Survey: Job prospects in Ashland poor

Editor's note: This is the final of three stories on a recent survey of Ashland residents' opinions on their community and government services. The other two ran Thursday and Friday and can be read online at

Only 12 percent of residents in a recent survey said employment opportunities in Ashland are good or excellent.

Strong majorities of respondents ranked quality of life attributes for Ashland as good or excellent, making negative views on job opportunities and the local economy stand out even more.

Ashlanders were much less satisfied with employment opportunities in their city than average Americans or residents of similarly sized university towns, according to National Research Center, Inc., which conducted the survey for the city of Ashland in January.

City officials reviewed the results of the survey this week.

Only 32 percent of surveyed Ashland adults said they were employed full-time for pay. Another 28 percent worked part-time.

A total of 40 percent were not employed for pay.

Guy Tauer, regional economist for WorkSource Oregon Employment Department, said it's not unusual to have a sizable number of adults in a community not working, given the fact that many are retired, attending college or otherwise not in the labor force.

An average of 42.4 percent of people over age 16 were not working in Ashland from 2005 through 2009, according to the most recent American Community Survey.

An average of 42 percent of Medford residents over age 16 were not working during that time, the American Community Survey found.

The city of Ashland's recent National Research Center survey questioned people who were age 18 or older.

People age 65 and older made up 21 percent of respondents in that survey.

Residents ages 18 through 24 — the time when many people are in college and don't work or work part-time — made up 12 percent of respondents.

Only 30 percent of respondents said the town's economic development services are good or excellent.

City Administrator Martha Bennett said city officials will be paying attention to the results of the survey, especially on the economic front.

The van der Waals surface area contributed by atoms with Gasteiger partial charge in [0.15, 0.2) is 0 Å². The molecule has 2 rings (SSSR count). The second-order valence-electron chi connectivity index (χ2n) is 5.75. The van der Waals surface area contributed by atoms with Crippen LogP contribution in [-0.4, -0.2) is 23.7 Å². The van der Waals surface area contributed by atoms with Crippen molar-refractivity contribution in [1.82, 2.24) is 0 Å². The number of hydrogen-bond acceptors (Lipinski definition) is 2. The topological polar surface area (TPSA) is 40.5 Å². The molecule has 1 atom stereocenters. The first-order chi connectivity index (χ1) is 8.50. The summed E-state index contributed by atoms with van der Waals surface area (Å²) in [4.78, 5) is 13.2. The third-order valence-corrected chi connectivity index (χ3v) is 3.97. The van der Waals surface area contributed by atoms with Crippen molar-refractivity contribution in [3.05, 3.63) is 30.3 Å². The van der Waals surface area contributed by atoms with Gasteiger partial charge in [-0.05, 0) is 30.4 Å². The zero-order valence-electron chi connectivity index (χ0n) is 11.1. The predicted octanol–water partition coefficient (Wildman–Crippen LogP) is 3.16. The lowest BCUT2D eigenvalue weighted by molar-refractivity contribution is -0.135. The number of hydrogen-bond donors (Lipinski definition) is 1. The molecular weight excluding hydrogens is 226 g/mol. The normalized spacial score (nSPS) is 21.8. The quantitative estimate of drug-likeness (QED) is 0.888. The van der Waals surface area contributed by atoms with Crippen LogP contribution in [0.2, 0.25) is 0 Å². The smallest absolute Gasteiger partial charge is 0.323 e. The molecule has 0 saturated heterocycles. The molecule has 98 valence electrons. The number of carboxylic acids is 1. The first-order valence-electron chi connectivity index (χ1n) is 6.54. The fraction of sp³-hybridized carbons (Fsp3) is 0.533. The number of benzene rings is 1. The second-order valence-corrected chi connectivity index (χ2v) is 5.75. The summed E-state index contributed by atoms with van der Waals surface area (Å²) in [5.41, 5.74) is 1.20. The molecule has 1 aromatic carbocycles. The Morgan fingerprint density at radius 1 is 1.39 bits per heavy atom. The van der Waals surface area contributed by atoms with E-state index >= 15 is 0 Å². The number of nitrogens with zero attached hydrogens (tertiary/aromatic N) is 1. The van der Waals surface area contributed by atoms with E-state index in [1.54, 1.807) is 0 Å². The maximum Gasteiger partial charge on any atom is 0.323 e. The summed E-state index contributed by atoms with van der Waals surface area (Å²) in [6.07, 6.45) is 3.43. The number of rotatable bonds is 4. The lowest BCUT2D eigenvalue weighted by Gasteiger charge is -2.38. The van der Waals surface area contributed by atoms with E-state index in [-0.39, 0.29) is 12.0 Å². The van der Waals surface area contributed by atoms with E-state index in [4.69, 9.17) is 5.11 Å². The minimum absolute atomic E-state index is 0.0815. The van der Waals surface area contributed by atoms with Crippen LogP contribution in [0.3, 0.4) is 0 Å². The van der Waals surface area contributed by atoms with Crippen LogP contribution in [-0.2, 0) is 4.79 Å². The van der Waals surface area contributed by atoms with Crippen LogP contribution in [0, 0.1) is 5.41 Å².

"The citizen comments about our economic development activities I think we should take to heart," she said, adding that there is a citizen perception that the city does not do enough to stimulate economic development and job creation in the community.

With input from residents and the business community, the city of Ashland is in the midst of creating an economic development plan.

A total of 94 percent said job growth was too slow. Dissatisfaction with job growth was higher in Ashland than in average American cities and university towns, the National Research Center said.

In a section of the anonymous survey where people could write comments, many said the city needs to do more to attract businesses.

"We need more shops and stores for job opportunities for college students," one wrote.

Another person said, "Encourage development of sites for manufacturing businesses."

Some said the city's planning processes and regulations were too burdensome.

"Stop making it so difficult for businesses that will provide jobs to start here," a resident wrote.

Some favored attracting more chain stores like Target, large grocery stores and fast-food outlets to town to provide jobs and cheap products. Others said the city should support small, locally owned businesses, and not sacrifice quality land use planning because of the economic slump.

Many said panhandlers downtown are a nuisance and are driving away business.

"The homeless population and their vicious dogs make downtown unbearable. We have stopped supporting the local businesses downtown because of this issue and typically do all our errands and dining in Medford," one person wrote.

Others said the city should help homeless people by providing services and a shelter.

As far as existing businesses, 68 percent said they are good or excellent. That ranking is above other American cities and university towns, the National Research Center said.

Ashland was about even with other communities on the issue of availability of quality affordable childcare, with 41 percent saying it was good or excellent.

Only 20 percent of respondents said they had children age 17 or younger living at home.

When asked what impact they thought the economy would have on their household income in the next six months, 43 percent thought it would be negative, 41 percent predicted it would be neutral and 16 percent thought it would be positive.

Men had a brighter outlook, with 21 percent saying the economy would impact their family financially in a positive way in the near future. Only 13 percent of women felt that way.

Staff reporter Vickie Aldous can be reached at 541-479-8199 or

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